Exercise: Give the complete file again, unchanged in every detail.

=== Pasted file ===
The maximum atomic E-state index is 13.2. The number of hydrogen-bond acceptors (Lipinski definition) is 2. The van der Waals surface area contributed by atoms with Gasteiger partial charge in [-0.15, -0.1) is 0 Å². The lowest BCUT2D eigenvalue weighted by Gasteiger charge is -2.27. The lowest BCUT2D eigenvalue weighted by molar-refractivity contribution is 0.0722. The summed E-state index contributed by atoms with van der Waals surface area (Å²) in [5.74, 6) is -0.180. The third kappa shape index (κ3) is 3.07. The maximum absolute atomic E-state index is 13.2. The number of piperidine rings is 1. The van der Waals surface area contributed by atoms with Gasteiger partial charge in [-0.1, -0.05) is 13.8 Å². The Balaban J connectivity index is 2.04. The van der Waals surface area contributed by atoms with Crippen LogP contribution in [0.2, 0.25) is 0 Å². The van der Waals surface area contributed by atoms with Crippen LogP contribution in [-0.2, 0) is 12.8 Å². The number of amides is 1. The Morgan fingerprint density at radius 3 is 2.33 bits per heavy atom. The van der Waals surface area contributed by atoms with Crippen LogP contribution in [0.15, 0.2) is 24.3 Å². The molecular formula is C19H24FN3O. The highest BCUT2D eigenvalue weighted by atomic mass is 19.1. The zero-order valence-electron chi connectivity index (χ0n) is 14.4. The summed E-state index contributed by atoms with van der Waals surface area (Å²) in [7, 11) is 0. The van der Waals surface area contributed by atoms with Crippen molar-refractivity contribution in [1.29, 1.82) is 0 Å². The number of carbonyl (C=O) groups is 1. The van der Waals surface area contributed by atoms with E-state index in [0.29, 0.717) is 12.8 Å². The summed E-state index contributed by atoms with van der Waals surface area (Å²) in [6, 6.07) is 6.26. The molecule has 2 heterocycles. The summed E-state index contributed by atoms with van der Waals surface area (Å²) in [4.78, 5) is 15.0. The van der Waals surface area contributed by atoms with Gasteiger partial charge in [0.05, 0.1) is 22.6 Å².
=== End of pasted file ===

The maximum atomic E-state index is 13.2. The number of hydrogen-bond acceptors (Lipinski definition) is 2. The van der Waals surface area contributed by atoms with Gasteiger partial charge in [-0.15, -0.1) is 0 Å². The lowest BCUT2D eigenvalue weighted by Gasteiger charge is -2.27. The lowest BCUT2D eigenvalue weighted by molar-refractivity contribution is 0.0722. The summed E-state index contributed by atoms with van der Waals surface area (Å²) in [5.74, 6) is -0.180. The third kappa shape index (κ3) is 3.07. The maximum absolute atomic E-state index is 13.2. The number of piperidine rings is 1. The van der Waals surface area contributed by atoms with Gasteiger partial charge in [-0.1, -0.05) is 13.8 Å². The Balaban J connectivity index is 2.04. The van der Waals surface area contributed by atoms with Crippen LogP contribution in [0.2, 0.25) is 0 Å². The van der Waals surface area contributed by atoms with Crippen LogP contribution in [-0.2, 0) is 12.8 Å². The number of amides is 1. The Morgan fingerprint density at radius 3 is 2.33 bits per heavy atom. The van der Waals surface area contributed by atoms with Crippen LogP contribution in [0.15, 0.2) is 24.3 Å². The molecular formula is C19H24FN3O. The highest BCUT2D eigenvalue weighted by atomic mass is 19.1. The zero-order valence-electron chi connectivity index (χ0n) is 14.4. The summed E-state index contributed by atoms with van der Waals surface area (Å²) in [7, 11) is 0. The van der Waals surface area contributed by atoms with Crippen molar-refractivity contribution in [1.29, 1.82) is 0 Å². The number of carbonyl (C=O) groups is 1. The van der Waals surface area contributed by atoms with E-state index in [0.29, 0.717) is 12.8 Å². The summed E-state index contributed by atoms with van der Waals surface area (Å²) in [6, 6.07) is 6.26. The molecule has 2 heterocycles. The summed E-state index contributed by atoms with van der Waals surface area (Å²) in [4.78, 5) is 15.0. The van der Waals surface area contributed by atoms with Gasteiger partial charge in [0.05, 0.1) is 22.6 Å².